11-4 137.6 114 39 43 133 2.53    Totals

About mceezy

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7 responses to “Why I Think Felix Hernandez Is The Best Pitcher In The World

  • tophatal

    In terms of what Felix has achieved in the last couple of seasons you’d be foolish to state the contrary. But more often than not it’s all about the immediacy of the here and now . In the AL at present for me four players simply stand out above everyone else ! And they are in no discerning order Weaver , Sabathia , Verlander and Felix Hernanadez. Can you imagine what his stats might be like were playing for say either the Red Sox , Yankees or Rays for that matter ?

    They may well have the second best team ERA in the AL in terms of pitching and that’s impressive to say the least but the Mariners simply aren’t about winning because their owners have never been that ambitious !

  • JW

    There’s on component missing in the comparison – what would Tim Lincecum, Matt Cain, and Felix Hernandez do if they pitched with more run support? Roy Halladay gets to pitch a lot with a lead, and any baseball guy can tell you what an advantage that is.

    • mceezy

      I suppose you’re right. I always gave Halladay credit for succeeding in Toronto for all those years, but maybe run support wasn’t really an issue for him there either. It was just that the Blue Jays lost every game the other four starters pitched!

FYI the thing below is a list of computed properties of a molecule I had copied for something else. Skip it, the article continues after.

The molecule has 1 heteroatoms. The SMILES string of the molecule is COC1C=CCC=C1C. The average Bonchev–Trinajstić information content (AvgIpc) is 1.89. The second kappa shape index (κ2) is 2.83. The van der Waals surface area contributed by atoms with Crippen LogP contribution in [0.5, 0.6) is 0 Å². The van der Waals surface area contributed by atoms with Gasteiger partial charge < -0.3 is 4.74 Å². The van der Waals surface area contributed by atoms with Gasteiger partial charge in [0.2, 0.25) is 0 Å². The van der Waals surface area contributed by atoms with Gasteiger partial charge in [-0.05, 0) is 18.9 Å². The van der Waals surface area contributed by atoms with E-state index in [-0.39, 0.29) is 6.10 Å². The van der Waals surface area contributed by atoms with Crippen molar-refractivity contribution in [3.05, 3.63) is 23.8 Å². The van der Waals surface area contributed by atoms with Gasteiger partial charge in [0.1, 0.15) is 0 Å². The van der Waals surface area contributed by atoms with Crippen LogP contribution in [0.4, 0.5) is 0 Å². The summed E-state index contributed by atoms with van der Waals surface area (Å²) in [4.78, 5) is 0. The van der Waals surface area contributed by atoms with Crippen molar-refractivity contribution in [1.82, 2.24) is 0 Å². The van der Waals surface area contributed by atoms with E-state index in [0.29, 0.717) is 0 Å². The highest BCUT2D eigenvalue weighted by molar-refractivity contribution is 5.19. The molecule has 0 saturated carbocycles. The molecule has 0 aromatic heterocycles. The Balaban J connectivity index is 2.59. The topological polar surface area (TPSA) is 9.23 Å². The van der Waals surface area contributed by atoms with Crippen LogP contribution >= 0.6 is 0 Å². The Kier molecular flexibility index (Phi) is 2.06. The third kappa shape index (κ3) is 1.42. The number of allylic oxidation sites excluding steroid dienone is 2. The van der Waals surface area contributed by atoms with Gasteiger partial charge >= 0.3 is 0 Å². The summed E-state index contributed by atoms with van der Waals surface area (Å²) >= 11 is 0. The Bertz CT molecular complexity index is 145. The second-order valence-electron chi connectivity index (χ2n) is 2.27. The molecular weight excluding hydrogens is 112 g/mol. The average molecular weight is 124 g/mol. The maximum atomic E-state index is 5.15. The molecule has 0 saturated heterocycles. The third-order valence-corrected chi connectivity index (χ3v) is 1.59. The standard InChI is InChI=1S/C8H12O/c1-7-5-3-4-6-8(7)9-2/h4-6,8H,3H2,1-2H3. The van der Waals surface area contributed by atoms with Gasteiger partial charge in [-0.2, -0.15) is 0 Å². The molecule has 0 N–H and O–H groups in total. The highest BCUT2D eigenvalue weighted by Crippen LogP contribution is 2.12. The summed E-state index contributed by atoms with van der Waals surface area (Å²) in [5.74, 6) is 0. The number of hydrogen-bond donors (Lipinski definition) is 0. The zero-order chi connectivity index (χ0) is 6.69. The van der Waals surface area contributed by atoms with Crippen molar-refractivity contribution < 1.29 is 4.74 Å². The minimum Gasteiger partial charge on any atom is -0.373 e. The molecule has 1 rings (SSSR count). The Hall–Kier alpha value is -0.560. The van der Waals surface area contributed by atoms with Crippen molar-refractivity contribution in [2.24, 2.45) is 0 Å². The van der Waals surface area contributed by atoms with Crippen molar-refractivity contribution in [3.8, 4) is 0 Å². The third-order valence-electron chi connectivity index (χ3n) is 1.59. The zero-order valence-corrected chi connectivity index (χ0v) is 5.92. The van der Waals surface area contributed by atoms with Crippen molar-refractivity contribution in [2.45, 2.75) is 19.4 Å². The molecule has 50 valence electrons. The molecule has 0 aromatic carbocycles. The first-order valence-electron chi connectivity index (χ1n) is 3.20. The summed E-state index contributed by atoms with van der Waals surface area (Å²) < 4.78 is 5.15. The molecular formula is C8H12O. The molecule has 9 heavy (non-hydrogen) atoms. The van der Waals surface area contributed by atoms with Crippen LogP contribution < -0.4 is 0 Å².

• chappy81

    He does dominate the A’s. If Seattle ever gets some hitters Pineda and him will be even more scary. One thing I’ve always liked about Felix is he always throws over 110 pitches. Seems rare these days even if its an ace… Its also scary how young he is.

  • classic17

    I looked up some of the others guys’ stats against the A’s.

    Verlander: 4-5, 3.00 ERA (not bad, but the W-L isn’t good, obviously)
    Halladay: 7-4, 4.19 ERA (Only has a higher ERA against Texas, Boston, and LAA. min 10 starts)
    Cliff Lee: 6-3, 2.45 ERA
    CC Sabathia: 7-8, 5.03 ERA (highest ERA of all AL teams except…the Yankees.)
    Beckett: 5-3, 4.42 ERA
    Weaver: 4-6, 3.02

    It’s kind of funny that only one guy has an ERA lower than his career AND a winning record (Lee). Granted, I don’t know what it would look like if I did this for any AL team but I’ll bet the A’s fans would take this record against some of the top pitching in baseball.

    By the way, the cumulative stats are 83 games started, 534 IP, 33-29 and a 3.78 ERA. Take out Cliff Lee and it goes up to 71 GS, 453 IP, 27-26, 4.01 ERA. Not what I expected.

    • Mceezy

      Wow! That’s awesome stuff! I would’ve thought each of those guys would all be 8-1 with an 0.98 era against the futile offense that is the A’s. Guess that’s further proof as to why Felix looks immortal to me.

    • chappy81

      If only we could figure out how to hit the “bad” pitchers, then we’d be okay!

      I’m pretty surprised on Weaver’s 4-6 record. It seems like he almost always dominates us…